How does the 3DS interact with the Wii U?

Franklin: Mr. Iwata announced on stage something I’m really excited about. Mr. Sakurai [is] one, making a new Smash Bros. game and two, there’s going to be cross-platform compatibility between the Nintendo 3DS and the new system. […] There’s no more details other than that, but the prospect of being able to have some experiences shared on two different devices with the same game is exciting. Smash is a huge game, so you can imagine what kind of possibilities could come up with having that on Nintendo 3DS and the new controller.

Have you had any conversations with Epic Games about Unreal Engine 3?

Franklin: Nothing to announce on that. We’re not really talking about the technical specifications or the behind-the-scenes engines that are running the system or anything like that. What we want to focus on, and what consumers have continued to look at, especially with Nintendo products, is they want to see what the experience is like.

Is this the last we hear about the system until next E3?

Franklin: It’s hard to say right now. We just announced it, so that’s what we’re focused on it. We want to make sure that people have time on the system, that they get a chance to experience the unique opportunity that the system offers, so that’s what we’re focused on right now. In terms of next steps, that’ll come. We’ll be figuring that out in the weeks and months ahead.

What about the disc format?

Franklin: It’s going to be a high-density disc that’s a proprietary format. It’ll be a high-density disc format, but we don’t have anything to share besides that.

And storage?

Franklin: We’ll have SD cards, but we’ll also have USB slots.

You’ll be able to use a hard drive as personal storage?

Franklin: Yeah, theoretically.

If a developer wanted to, could they just leverage the Wii remotes and not the Wii U controller?

Franklin: It’s going to be up to the developers to make those kinds of decisions. There’s tons of possibilities. It’s going to be up to them to figure out what those possibilities are going to be.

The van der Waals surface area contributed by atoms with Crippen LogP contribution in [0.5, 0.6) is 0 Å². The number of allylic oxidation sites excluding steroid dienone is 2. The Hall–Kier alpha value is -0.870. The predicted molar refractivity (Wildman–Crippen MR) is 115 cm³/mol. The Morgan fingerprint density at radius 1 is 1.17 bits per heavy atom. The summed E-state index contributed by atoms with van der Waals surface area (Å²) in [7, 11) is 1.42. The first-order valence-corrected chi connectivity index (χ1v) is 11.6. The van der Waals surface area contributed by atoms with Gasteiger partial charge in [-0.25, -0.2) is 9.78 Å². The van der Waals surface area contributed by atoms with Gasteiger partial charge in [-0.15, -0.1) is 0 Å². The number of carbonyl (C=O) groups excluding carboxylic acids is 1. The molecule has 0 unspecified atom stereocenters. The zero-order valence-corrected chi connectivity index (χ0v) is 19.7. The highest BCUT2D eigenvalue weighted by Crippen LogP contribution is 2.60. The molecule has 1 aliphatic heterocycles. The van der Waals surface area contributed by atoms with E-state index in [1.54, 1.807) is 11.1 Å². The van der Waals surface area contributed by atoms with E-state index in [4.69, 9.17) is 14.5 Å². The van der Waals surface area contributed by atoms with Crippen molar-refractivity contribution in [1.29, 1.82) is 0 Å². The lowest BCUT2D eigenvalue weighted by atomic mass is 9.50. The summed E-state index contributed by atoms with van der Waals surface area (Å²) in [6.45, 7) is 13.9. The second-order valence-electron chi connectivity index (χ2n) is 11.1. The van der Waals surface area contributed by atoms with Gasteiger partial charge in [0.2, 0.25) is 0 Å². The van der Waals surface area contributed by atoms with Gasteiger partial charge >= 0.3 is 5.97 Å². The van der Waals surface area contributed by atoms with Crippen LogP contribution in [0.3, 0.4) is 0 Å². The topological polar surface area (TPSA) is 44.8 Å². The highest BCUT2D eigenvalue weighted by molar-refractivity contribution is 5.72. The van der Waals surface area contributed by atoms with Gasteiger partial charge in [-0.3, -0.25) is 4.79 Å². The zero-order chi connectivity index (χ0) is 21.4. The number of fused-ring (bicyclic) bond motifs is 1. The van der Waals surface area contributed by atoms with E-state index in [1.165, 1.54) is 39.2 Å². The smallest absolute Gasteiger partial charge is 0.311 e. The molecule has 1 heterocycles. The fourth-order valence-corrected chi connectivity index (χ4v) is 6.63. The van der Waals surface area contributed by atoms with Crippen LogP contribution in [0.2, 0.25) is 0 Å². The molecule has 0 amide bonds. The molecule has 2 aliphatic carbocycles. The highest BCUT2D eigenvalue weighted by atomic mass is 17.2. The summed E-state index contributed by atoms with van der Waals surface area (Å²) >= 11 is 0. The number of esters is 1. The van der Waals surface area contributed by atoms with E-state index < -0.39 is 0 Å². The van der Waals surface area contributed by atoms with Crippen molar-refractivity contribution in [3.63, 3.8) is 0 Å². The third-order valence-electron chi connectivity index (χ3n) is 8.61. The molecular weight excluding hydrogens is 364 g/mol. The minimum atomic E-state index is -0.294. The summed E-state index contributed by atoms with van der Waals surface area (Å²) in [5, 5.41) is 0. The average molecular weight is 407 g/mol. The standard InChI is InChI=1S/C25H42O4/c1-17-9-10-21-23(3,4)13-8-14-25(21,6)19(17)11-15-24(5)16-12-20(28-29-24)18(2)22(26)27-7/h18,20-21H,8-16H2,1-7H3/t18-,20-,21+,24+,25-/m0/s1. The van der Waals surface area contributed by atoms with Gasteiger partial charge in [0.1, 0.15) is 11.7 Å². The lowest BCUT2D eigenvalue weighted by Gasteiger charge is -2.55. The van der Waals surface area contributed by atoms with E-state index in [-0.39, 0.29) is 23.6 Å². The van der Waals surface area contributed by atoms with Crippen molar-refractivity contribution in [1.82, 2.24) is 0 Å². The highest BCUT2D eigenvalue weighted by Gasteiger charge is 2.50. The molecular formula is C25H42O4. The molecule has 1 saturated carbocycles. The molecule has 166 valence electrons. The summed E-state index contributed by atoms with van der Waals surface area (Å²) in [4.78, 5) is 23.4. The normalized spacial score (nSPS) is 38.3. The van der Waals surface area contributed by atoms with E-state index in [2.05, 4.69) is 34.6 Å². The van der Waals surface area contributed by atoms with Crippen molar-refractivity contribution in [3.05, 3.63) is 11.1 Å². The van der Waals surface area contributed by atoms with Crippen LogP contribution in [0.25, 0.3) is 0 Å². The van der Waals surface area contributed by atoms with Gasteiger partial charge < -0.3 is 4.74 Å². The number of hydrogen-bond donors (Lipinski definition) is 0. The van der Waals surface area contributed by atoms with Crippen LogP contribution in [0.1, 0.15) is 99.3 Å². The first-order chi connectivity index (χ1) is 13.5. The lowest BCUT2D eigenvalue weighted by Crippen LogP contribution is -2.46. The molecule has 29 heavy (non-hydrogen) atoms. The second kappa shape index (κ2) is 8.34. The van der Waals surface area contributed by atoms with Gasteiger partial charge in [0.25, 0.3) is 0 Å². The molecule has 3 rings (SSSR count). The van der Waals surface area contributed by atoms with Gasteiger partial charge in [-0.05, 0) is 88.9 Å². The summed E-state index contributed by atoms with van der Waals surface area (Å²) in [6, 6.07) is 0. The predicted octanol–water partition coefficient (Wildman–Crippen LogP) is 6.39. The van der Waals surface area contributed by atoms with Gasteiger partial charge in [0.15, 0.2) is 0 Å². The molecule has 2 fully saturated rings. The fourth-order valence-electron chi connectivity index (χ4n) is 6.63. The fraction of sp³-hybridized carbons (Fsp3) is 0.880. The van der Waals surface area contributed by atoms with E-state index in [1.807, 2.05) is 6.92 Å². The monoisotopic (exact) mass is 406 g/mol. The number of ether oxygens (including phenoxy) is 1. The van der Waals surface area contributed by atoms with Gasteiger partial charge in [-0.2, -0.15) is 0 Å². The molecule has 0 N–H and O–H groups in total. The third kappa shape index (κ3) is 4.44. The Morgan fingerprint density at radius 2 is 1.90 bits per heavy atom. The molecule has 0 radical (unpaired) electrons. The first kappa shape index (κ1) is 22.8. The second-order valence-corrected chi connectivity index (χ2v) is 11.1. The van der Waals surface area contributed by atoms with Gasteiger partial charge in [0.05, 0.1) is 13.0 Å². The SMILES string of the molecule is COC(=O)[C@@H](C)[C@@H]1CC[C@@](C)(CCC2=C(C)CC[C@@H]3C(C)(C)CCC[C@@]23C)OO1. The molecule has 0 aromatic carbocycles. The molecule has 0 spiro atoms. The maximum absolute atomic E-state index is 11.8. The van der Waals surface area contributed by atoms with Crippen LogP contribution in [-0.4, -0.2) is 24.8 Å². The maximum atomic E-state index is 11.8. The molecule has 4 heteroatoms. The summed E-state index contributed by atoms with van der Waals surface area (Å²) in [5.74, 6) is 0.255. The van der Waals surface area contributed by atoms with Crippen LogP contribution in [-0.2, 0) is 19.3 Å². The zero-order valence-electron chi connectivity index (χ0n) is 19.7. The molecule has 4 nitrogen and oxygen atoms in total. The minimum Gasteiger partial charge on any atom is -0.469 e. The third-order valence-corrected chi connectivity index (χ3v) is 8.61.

Should we expect an online experience on par with Xbox Live and PlayStation Network?

Franklin: We see Wii U as a flexible system. It’s not a one-size-fits-fall. It’s not a centralized system. What John [Riccitiello, Electronic Arts] was describing [at the press conference] was his vision. We’ll work with third-parties to understand what the opportunities are, and I think what’s going to drive maybe the best examples are individual approaches, the best of class individual approaches both from third-party and from Nintendo. John was just referring to what he thought might happen.

This was all of the information that Giant Bomb could get about the new Wii U. I am slightly glad that Nintendo will not force developers to use the screen transfer feature. It just seems like a person could easily get whip-lash. Also, not every game could implement this feature. In some circumstances, it could even ruin the game. I will definitely miss the Gamecube compatibility that the Wii gave us (and the controllers that fit perfectly in between our hands), but the new controller’s style gives me hope that this new system will be worth adjusting to. Right now, there seems to be a lot in the air with the Wii U, but I am sure that Nintendo will not disappoint its fans.